Excuse the dust…

It’s somewhat more than four years since I last posted here, but I’ve decided to bring this blog out of hibernation as a venue for any political posts that I don’t think really “fit” my main blog, Curlew River. I’d say “watch this space”, but that would imply I’m definitely going to do anything more than choose a new blog theme…


“Radical traditionalism” and the common good

I wonder whether Maurice Glasman ever regrets coining the phrase “Blue Labour”? The name has certainly attracted him plenty of attention, but equally it’s probably led a lot of Labour people to reject Glasman’s ideas out of hand (and, in many cases, unread): “What, you mean it’s like New Labour, but even more right wing???” being, I suspect, the reaction of many.

Which is probably why the new eBook edited by Glasman (among others), The Labour tradition and the politics of paradox (PDF), largely steers clear of the term. Glasman, in his own contribution, prefers to talk about “radical traditionalism”. And if we set aside our aversion to the many blossoming forms of “[your colour here] Labour” and consider Glasman’s argument, there is a lot of good material in there.

Glasman begins by considering the paradoxical nature of Labour politics:

Labour is a paradoxical tradition, far richer than its present form of economic utilitarianism and political liberalism. The Labour tradition is not best understood as the living embodiment of the liberal/communitarian debate, or as a variant of the European Marxist/Social Democratic tension. Labour is robustly national and international, conservative and reforming, christian and secular, republican and monarchical, democratic and elitist, radical and traditional, and it is most transformative and effective when it defies the status quo in the name of ancient as well as modern values.

He argues that Labour’s values are not abstractions such as “freedom” or “equality”. Rather, they are “rooted in relationships, in practices that strengthen an ethical life” – reciprocity, mutuality and solidarity – within a philosophical framework that combines an “Aristotelian” emphasis on the Good Life and the Common Good with an English radicalism that goes back before Enlightenment liberalism to the ancient belief in the “rights of freeborn Englishmen”.

These ethical and radical beliefs led Labour to make three basic assumptions concerning capitalism:

  1. That “capitalism was an exploitative and inefficient system of economic organisation, prone to speculative bubbles and recession. A Labour political economy would be different and superior.”
  2. That there was “an ethical problem with unreformed capitalism, in that it exerted pressure to turn human beings and their natural environment into commodities”, and that as a consequence “only organised people could resist the domination of money”. Hence “for Labour, democratic association was a fundamental commitment”.
  3. That “scientific knowledge and managerial expertise” could be used “to exercise a progressive control of capitalism so that its excesses could be tamed and its general direction allied to more progressive human ends”.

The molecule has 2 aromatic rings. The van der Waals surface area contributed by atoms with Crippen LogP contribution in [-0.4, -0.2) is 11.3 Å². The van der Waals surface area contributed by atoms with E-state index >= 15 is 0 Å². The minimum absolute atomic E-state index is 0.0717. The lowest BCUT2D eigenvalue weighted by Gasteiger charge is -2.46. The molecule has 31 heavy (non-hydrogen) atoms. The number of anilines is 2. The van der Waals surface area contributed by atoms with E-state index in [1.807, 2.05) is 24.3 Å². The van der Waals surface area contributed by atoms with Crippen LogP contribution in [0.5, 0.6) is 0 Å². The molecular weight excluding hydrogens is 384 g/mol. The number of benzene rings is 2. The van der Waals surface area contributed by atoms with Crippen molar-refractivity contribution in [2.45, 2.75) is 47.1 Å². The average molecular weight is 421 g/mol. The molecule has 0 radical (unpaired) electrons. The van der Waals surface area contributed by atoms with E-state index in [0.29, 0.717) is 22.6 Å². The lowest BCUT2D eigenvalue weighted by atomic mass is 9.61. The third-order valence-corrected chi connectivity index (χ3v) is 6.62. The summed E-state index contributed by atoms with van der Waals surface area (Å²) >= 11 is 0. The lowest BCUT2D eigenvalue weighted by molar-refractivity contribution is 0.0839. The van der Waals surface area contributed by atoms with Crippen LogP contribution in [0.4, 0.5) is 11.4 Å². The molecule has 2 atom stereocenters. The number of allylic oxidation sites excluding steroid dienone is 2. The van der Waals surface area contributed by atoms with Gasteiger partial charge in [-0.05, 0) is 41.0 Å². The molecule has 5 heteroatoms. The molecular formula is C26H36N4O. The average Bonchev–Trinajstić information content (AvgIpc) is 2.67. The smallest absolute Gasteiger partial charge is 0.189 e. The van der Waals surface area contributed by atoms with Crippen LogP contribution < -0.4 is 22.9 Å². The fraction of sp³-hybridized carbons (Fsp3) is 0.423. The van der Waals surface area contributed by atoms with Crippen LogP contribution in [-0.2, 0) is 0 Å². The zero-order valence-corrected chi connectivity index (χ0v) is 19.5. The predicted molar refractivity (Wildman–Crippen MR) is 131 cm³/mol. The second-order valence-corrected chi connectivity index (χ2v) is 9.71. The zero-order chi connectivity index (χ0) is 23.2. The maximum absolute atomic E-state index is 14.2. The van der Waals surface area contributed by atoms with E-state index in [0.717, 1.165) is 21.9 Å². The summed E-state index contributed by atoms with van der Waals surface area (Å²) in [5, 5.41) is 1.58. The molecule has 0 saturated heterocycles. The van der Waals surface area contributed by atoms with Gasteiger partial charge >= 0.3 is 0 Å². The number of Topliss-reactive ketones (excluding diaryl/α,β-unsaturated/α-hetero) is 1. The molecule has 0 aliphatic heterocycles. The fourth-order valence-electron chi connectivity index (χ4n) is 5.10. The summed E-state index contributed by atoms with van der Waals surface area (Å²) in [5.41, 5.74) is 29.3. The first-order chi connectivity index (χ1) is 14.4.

From the 1960s on, however, Labour lost faith in the first two assumptions, and retreated into the managerialism of its third assumption. Labour lost its vision of the “Good Life”, and not least in the “extending [of] democracy in the social life of the nation”. As a result:

…social democracy has become neither social nor democratic. This is the land that Labour has vacated and is now being filled by the Conservative’s ‘Big Society’. The Conservative tradition does have a conception of the social, Burke is an important thinker, but it was lost under Thatcherism and has been robustly reclaimed by Cameron.

Personally, I’m not sure that the vacuity of the “Big Society” could “fill” anything, let alone represent a true reclaiming of a Burkean “conception of the social”, but I agree with Glasman that:

Labour needs to develop the idea of a Good Society as its rival, and such a society would be built on relationships built on reciprocity, mutuality and solidarity, all the way up and all the way down, in politics and within the economy.

As part of this, Labour needs to remember some truths that it has forgotten:

What was forgotten politically was that the welfare state was not a right fulfilled, but an achievement won through sustained organisation and political action, and that was the only way it could be sustained. What was forgotten economically was that capitalism is a volatile system, based upon the exploitation of human beings and nature, and left to itself, will eat itself and the world around it. There are ethical reasons for generating democratic association as an alternative source of power that can entangle it within institutions that promote a Common Good.

I think there are some serious weaknesses with Glasman’s essay. Some of these are stylistic (his bizarre “Mum and Dad” analogy, some too-clever-by-half turns of phrase), some are more substantive: David Miliband, in his response, points out that Glasman underestimates the extent to which inequality makes “relationships of reciprocity and mutuality” impossible.

But where I agree entirely with him is that Labour needs to recover a vision of “the Good”, and that to do so means mining seams of “radical conservatism”, invoking “ancient as well as modern values”. To take just one example: the defence of the NHS is surely, at its heart, a defence of the values of community and solidarity on which the NHS was founded, against the radicalising and revolutionary forces of capital that seek to tear it apart. And the NHS can only be successfully defended, in both the short and the long term, on that basis – not by seeking to defend one particular form of centralised state control, or by appeals to technocratic efficiency (which system produces the shortest waiting lists, and so on).